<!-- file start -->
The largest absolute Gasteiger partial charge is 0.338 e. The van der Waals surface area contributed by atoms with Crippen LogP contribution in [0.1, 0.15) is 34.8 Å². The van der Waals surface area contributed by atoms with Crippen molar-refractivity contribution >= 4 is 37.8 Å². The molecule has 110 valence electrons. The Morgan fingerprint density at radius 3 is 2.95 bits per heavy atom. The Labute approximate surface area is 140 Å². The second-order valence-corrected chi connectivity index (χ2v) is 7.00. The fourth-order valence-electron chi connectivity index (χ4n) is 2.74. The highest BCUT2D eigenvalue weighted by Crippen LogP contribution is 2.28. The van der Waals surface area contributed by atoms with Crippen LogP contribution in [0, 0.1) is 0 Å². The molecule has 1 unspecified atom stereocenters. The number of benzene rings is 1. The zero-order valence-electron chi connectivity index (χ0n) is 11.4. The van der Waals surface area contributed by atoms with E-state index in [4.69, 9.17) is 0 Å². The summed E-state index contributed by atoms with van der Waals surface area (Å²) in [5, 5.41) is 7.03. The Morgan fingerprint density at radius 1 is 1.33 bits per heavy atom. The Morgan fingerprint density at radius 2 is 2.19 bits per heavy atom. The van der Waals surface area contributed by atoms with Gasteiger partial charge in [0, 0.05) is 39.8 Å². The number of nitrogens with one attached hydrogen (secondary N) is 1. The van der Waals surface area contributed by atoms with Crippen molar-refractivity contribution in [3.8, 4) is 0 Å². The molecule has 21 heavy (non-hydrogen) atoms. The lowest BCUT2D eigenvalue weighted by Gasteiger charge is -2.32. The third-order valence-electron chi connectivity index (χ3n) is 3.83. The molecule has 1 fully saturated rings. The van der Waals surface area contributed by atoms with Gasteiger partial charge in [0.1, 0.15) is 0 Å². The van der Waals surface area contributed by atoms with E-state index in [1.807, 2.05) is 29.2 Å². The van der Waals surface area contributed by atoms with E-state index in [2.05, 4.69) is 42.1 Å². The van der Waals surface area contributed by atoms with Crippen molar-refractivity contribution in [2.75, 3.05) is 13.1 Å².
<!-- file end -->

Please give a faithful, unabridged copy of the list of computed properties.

The largest absolute Gasteiger partial charge is 0.338 e. The van der Waals surface area contributed by atoms with Crippen LogP contribution in [0.1, 0.15) is 34.8 Å². The van der Waals surface area contributed by atoms with Crippen molar-refractivity contribution >= 4 is 37.8 Å². The molecule has 110 valence electrons. The Morgan fingerprint density at radius 3 is 2.95 bits per heavy atom. The Labute approximate surface area is 140 Å². The second-order valence-corrected chi connectivity index (χ2v) is 7.00. The fourth-order valence-electron chi connectivity index (χ4n) is 2.74. The highest BCUT2D eigenvalue weighted by Crippen LogP contribution is 2.28. The van der Waals surface area contributed by atoms with Crippen LogP contribution in [0, 0.1) is 0 Å². The molecule has 1 unspecified atom stereocenters. The number of benzene rings is 1. The zero-order valence-electron chi connectivity index (χ0n) is 11.4. The van der Waals surface area contributed by atoms with E-state index in [4.69, 9.17) is 0 Å². The summed E-state index contributed by atoms with van der Waals surface area (Å²) in [5, 5.41) is 7.03. The Morgan fingerprint density at radius 1 is 1.33 bits per heavy atom. The Morgan fingerprint density at radius 2 is 2.19 bits per heavy atom. The van der Waals surface area contributed by atoms with Gasteiger partial charge in [0, 0.05) is 39.8 Å². The number of nitrogens with one attached hydrogen (secondary N) is 1. The van der Waals surface area contributed by atoms with Crippen molar-refractivity contribution in [3.8, 4) is 0 Å². The molecule has 21 heavy (non-hydrogen) atoms. The lowest BCUT2D eigenvalue weighted by Gasteiger charge is -2.32. The third-order valence-electron chi connectivity index (χ3n) is 3.83. The molecule has 1 fully saturated rings. The van der Waals surface area contributed by atoms with Gasteiger partial charge in [0.1, 0.15) is 0 Å². The van der Waals surface area contributed by atoms with E-state index in [1.807, 2.05) is 29.2 Å². The van der Waals surface area contributed by atoms with E-state index in [2.05, 4.69) is 42.1 Å². The van der Waals surface area contributed by atoms with Crippen molar-refractivity contribution in [2.75, 3.05) is 13.1 Å².